Finally, I think the real reason women are concerned about men's derby is the fact that they think more people might consider it the more legitimate form of our sport, merely because men are involved.  I don't have the answer for this concern because men's derby isn't as developed as women's derby, and let's face it, women's derby is still working on being accepted as a popular sport.  Women's derby has a cult following at this point, and it is slowly gaining a foothold in popular culture.  I can understand why some people might be worried that the men would overshadow the women; personally, I don't think this will happen since women have been dominating in the sport for so long,  but only time will tell.

My parents have seen a total of four derby games since I've been playing; they've watched a local team play, me play twice, and  Collision play the River City Rejects.  When I played, my dad was excited that I was "hitting the big girls and knocking them down."  My mom was disappointed that I didn't jam.  When they saw the local team play, they thought that it was funny that people fell down in general.  When they watched the Collision game, they also liked that people got knocked down and fell over each other.  Imagine that, there is a common theme here; my parents like to see people fall down and get knocked down, which is probably a pretty common thread in non-invested roller derby fans.  I'm guessing it doesn't matter if the people taking a spill or male or female to them, they just like mayhem.

So, is there room in derby for the dangles?  I believe there is.  I'm not saying you have to support the men by coaching or reffing or even watching them, but don't make this wonderful sport into an exclusive and bitchy sorority.  Have faith that you are an athlete and what other people are doing shouldn't impact you or your league.  At this point in time, there are leagues who follow the WFTDA, MRDA, and OSDA.  Some leagues are experimenting with the USARS rules, while others have gone to renegade derby. Don't forget about banked track!  Men's derby is just another facet of our growing sport, and facets are what make the gems sparkle.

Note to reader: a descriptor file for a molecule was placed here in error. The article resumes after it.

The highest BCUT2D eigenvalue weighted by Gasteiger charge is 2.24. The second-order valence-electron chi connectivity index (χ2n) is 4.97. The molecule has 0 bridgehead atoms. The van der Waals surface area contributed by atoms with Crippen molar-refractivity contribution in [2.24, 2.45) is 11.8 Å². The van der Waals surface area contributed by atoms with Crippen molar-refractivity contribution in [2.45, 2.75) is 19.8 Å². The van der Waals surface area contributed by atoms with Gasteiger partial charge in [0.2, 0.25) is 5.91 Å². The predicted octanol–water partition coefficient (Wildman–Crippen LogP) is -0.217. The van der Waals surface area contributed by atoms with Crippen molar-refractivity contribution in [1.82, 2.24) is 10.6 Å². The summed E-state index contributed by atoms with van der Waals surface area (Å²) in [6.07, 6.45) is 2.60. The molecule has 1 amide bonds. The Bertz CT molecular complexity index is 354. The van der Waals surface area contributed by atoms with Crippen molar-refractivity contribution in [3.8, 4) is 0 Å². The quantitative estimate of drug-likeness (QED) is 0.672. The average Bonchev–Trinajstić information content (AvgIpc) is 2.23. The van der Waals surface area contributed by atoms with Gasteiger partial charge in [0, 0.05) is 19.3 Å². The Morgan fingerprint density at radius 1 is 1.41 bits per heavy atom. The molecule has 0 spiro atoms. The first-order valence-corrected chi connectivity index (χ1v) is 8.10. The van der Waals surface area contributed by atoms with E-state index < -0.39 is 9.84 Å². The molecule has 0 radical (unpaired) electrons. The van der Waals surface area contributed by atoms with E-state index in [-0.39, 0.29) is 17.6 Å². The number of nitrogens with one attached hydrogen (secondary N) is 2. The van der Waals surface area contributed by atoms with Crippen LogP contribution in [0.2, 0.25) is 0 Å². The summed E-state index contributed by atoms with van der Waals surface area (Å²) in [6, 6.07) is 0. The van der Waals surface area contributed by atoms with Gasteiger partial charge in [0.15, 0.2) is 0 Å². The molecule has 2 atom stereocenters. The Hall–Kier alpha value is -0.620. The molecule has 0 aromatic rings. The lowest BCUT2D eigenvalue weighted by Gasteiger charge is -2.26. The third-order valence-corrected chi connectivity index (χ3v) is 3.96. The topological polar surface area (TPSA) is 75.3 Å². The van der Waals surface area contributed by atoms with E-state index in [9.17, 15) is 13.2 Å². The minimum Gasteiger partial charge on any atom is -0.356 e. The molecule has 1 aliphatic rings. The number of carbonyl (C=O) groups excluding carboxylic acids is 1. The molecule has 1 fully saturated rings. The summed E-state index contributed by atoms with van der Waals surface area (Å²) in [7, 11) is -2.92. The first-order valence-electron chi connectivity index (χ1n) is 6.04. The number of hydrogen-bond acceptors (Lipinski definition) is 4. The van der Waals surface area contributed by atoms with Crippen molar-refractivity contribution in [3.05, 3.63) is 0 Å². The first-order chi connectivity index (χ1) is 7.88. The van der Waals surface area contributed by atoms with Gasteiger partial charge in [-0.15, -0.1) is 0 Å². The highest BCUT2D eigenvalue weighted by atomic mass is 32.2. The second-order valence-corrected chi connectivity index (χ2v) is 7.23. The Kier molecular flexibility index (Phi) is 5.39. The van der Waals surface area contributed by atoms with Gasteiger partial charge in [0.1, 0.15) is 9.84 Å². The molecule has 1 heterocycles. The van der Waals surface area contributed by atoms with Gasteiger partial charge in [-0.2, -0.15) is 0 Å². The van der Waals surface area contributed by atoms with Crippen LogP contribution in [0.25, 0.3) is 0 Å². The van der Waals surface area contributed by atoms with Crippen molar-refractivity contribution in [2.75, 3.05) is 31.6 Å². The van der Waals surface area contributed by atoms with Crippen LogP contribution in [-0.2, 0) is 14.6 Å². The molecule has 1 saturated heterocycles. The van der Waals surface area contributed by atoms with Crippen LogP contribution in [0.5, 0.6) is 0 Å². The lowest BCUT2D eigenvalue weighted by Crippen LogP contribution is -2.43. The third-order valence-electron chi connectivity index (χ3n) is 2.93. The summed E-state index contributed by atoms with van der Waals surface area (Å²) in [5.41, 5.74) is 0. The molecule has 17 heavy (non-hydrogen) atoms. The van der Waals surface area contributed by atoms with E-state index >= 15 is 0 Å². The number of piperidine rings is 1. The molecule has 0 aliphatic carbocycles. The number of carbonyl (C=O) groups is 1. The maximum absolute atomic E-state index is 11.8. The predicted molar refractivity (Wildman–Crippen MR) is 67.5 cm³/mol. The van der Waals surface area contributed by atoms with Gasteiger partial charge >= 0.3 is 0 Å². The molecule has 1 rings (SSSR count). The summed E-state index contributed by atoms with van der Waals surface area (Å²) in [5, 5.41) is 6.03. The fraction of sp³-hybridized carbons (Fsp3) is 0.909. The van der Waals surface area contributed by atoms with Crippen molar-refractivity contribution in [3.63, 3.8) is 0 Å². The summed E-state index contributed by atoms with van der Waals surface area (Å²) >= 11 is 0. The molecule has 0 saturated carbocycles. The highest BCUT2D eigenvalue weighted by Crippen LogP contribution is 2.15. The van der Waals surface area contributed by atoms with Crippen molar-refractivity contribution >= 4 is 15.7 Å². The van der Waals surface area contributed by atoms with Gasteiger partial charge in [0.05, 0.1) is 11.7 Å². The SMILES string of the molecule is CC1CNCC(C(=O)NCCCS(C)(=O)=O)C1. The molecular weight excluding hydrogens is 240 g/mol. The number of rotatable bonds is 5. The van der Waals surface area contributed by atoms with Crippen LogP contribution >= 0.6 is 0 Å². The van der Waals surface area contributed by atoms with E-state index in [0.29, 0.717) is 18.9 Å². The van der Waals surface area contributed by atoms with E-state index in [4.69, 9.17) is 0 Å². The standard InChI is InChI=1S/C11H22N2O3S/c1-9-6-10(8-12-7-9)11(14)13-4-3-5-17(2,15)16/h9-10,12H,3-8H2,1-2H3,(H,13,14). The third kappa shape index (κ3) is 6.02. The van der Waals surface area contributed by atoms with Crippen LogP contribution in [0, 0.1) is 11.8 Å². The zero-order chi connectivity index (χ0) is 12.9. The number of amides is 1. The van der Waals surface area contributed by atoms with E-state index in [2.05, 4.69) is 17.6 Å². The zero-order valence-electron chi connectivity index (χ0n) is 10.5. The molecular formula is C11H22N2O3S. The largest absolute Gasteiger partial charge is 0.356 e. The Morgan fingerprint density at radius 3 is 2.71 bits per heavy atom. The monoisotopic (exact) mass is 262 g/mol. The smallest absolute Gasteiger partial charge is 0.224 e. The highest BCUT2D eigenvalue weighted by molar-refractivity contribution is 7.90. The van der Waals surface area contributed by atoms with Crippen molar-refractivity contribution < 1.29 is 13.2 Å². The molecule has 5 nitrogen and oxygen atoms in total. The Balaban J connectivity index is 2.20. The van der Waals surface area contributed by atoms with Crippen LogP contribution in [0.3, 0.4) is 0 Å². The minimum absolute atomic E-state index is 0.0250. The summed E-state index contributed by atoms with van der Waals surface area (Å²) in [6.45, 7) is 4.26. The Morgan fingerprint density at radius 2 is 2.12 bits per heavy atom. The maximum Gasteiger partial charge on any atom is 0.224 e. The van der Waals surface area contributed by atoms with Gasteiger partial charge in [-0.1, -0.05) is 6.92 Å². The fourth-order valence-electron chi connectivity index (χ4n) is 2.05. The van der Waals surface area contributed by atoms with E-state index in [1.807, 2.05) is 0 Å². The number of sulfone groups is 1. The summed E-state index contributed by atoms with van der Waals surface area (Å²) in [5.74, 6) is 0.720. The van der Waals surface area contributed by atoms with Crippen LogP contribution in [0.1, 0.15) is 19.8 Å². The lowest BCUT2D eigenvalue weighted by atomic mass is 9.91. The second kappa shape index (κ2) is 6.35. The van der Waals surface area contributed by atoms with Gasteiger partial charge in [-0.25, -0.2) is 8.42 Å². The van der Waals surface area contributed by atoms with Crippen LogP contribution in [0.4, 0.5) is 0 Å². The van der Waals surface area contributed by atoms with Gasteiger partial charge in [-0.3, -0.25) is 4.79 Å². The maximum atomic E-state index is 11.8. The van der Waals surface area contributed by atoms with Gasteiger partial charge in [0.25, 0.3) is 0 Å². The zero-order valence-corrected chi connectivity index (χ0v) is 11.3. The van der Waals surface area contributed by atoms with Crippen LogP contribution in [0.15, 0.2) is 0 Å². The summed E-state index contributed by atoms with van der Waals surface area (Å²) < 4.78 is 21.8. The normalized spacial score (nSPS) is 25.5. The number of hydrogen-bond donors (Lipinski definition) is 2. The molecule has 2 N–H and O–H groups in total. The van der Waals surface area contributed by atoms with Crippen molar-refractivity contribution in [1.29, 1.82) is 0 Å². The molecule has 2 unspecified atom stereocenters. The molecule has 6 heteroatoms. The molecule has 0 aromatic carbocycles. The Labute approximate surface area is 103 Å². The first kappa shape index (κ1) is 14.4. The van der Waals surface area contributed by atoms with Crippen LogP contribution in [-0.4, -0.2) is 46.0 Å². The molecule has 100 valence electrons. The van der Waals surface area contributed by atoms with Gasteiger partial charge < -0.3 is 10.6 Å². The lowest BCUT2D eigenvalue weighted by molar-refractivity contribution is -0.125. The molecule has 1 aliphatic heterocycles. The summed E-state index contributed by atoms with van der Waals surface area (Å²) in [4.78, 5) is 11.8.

1. <3 <3 <3!!! my boys work super hard... and have nothing but the deepest respect for the women around them. The Wreckingballs just had their 1 year anniversary and I am SO proud and thankful they choose to include me. I learn from them every.damn.day.
    If you're unsure about men playing derby, find a men's league and give them half a chance! Go practice with them! You don't have to hit or scrimmage with them, just skate with them. (Although I LOVE hitting with my boys. I like to go after the biggest girl on the track like a rabid chihuahua when I play, hitting with the guys makes those mastiffs look and feel like labradors). Teach them something! They are really quite eager to learn. The men's attitude is contagious!
    Plus, this disdain and exclusion some women are throwing out? Not stopping the men. They are literally exploding all over the country. You can foster those supportive, reciprocal relationships and benefit from it, or you can watch.
    Skate don't hate! There's really no room for sexism in derby.

  2. Very well said!

    Desi (aka Freak Magnet)

  3. I definitely agree as well - at first I thought of all the same reasons against why men shouldn't be able to play derby. But how long have women gone (in sports and in life) being denied access to things because of their gender. We shouldn't do it to anyone else because we all know what it's like. Women should continue to be advocates for themselves and their own teams as always but we should never want to force men to stop playing a sport because we found it first.

  4. Excellent post! You brought up all the reasons I personally support men's derby.

  5. Great post! I love men's roller derby and always feel great that our local league (the Quadfathers) asked me to be their coach. They are fun to play with (except for the smelliness and sweatiness). And the 2011 MRDA Championships had some of the best derby I have ever seen - I didn't even watch the women's game at the tournament.

    Now the shameless plug: the next big men's derby event is the Mohawk Valley Cup hosting by the Quadfathers in Rome, NY, August 18-19! Hopefully it will be streamed online too.

  6. My league has greatly benefitted from mens' derby. I love watching the men play, and I know I can learn a great deal from them. Playing with them really encourages me to step up my performance level. Great post!

  7. I'm glad men are getting their own leagues together. My husband started coaching with us after I had already been doing derby for 2 years because he discovered that roller derby is the coolest sport EVER. I feel sorry for him, though, because he really wants to play more than coach. Someday we may get a merby team in our area. Poor, poor boys. They aren't used to not having first choice at the best sport in the world.